I have always found myself describing life in a way that has brought Alice in Wonderland and Through The Looking Glass to some people’s minds. I grew up on the Alice Stories, as most of us did. I always found myself expressing my thoughts in a variety of metaphors.

From the re-printing of my January 18, 2008 blog entry, entitled “Silence Under the Pressure of the Sea,” one can see one metaphor I use: the jumping in and out of boats and swimming from boat to boat.

A few posts ago, I used the Robert Frost “Two Roads” metaphor to describe the various avenues life offers to us. In the privacy of my own home, I have used the same metaphor while trying to write a blog entry about Schedules & Focusing, or rather the difficulty I have had in acquiring both of these things.

I’ve imagined myself in a little forest. Walking along a beautiful path. Smelling the roses. Picking handfuls of ferns. Feeding rabbits, deer and other lovely forest creatures. I am my own Little Red Riding Coat, sans the Big Bad Wolf. And there are a multitude of things that I want to do on my way down this path; however, I find myself stuck in the midst of the forest. There is no fork in the road to choose from. No hidden path buried by underbrush that beckons adventure. I simply want to know how to successfully do everything that I want to do.

Understandably, things will pass by you that you will never get the chance to experience. People will continue on their paths and you will have missed meeting by seconds. You might only get a fleeting glimpse of something that you simply will only dream of having in your life. Some things simply never get experienced. However, other things do find their ways into your life. Sometimes these things remain only for a moment or a couple months, while others stay for years and a few for a lifetime.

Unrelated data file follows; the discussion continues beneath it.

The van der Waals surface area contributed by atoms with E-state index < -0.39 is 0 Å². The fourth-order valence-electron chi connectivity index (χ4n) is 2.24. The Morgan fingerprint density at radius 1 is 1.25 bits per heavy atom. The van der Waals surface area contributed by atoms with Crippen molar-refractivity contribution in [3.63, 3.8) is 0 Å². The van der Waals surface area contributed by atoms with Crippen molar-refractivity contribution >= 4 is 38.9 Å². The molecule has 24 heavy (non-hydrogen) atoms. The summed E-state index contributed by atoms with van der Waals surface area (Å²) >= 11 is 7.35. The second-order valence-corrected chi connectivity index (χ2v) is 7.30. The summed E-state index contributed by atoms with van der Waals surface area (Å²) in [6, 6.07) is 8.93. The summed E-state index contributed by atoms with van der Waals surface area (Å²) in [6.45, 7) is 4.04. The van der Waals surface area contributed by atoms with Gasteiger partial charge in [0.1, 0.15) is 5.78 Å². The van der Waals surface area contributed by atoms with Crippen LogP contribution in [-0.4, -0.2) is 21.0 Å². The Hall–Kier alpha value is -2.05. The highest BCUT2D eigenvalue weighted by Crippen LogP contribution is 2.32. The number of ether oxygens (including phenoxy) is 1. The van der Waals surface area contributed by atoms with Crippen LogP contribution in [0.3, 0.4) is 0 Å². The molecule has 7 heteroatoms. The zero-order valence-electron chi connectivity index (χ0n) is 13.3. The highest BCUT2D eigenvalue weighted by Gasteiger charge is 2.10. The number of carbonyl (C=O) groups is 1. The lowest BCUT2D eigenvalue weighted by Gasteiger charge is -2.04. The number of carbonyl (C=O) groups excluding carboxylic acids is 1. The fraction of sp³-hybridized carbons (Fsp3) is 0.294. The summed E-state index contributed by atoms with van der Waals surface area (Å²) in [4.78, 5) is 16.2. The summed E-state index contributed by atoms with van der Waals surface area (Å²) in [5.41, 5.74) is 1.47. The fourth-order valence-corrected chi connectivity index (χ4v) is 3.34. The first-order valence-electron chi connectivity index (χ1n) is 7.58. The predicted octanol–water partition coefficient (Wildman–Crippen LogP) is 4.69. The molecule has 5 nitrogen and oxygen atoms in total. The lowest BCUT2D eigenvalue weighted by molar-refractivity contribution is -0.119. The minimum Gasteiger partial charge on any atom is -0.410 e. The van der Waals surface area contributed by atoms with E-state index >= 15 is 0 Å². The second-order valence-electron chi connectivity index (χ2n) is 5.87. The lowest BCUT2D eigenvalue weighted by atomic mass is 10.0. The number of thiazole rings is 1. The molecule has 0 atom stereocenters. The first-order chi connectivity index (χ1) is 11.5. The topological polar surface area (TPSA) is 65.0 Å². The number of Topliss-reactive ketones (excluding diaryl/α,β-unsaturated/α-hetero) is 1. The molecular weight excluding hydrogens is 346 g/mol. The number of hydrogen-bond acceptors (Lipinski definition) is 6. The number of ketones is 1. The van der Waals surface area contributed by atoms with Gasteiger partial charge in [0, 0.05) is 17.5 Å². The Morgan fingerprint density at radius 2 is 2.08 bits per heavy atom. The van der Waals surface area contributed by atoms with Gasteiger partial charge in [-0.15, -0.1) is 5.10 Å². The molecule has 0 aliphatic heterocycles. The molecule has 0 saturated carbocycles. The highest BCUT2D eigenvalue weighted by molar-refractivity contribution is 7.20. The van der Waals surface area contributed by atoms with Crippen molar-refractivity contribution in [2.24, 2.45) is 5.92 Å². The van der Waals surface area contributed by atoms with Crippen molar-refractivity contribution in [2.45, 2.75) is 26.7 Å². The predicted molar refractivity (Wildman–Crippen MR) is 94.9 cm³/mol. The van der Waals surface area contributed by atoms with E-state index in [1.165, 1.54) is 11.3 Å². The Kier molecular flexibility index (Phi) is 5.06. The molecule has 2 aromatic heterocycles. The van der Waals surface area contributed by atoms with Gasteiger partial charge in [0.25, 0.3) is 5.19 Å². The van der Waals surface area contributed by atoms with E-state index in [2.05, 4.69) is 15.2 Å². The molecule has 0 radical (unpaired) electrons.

A metaphor that I have not written about yet is about crossing bridges. What kind of bridges? you might wonder. A score of Google Images of “Bridges” might pass through your mind. There are so many types of bridges that one could imagine crossing – the Golden Gate, the London Bridge, the Ponte Sant’Angelo in Rome, any of the bridges in Paris or Saint Petersburg, a Japanese Garden bridge or a walking bridge in Venice.

In my mind, I have been crossing medium-sized bridges that connect one piece of land to another. I spend my days getting up the nerve or knowledge I need in order to cross it. Maybe I am metaphorically in a forest that has a river running through it and I have stumbled upon a bridge and I know that I have to cross this bridge in order to get what I want. In order to organize and simplify my life.

Although I am eager to cross it, I hesitate. Why? I am not sure. Perhaps the unfamiliar (not the unknown, mind you) makes me pause. I have come to know where I am. The idea of jumping ship or covering new land intimidates me – not because I don’t think I can succeed, but because it’s lonely out there. You get comfortable with what you know, but sometimes you have to throw away really worn t-shirts that you love, because it no longer fits, has become too thin or can no longer be patched up.

I have been sidetracked and I have to re-focus myself back down my main path and regain the strength that I feel has been forcefully beaten out of me. As I take a look at my life, which I regularly do, I see that I have great friends and family cheering me on. Wanting me to succeed. And the people that don’t want me to “move forward” are simply miserable people.

In the last few days, I realized something very important. Somewhere along my forest path, on my way to my next bridge, several people uttered the same sentence to me: “It’s not about you.” Their anger, hatred, contempt, vindictiveness and manipulative nature have nothing to do with me. It’s completely 100% about them.

I actually have nothing to do with it. It’s their own self-contempt and fear that keeps them locked in those rusty, heavy chains. It’s their own self-loathing that makes them lash out at me, lie about me and try to break my heart. They try to hurt me in order to make themselves feel better.

It’s their own deplorable natures that keep them unable to venture out onto bigger and better boats, down lush paths and across the right bridges. I did not fail them. I did not put them where they are. We are all authors of our own lives. At the end of the day, I should simply let them go with love, as my friend Paul said.

And I have my own bridge to cross. And it is beautiful.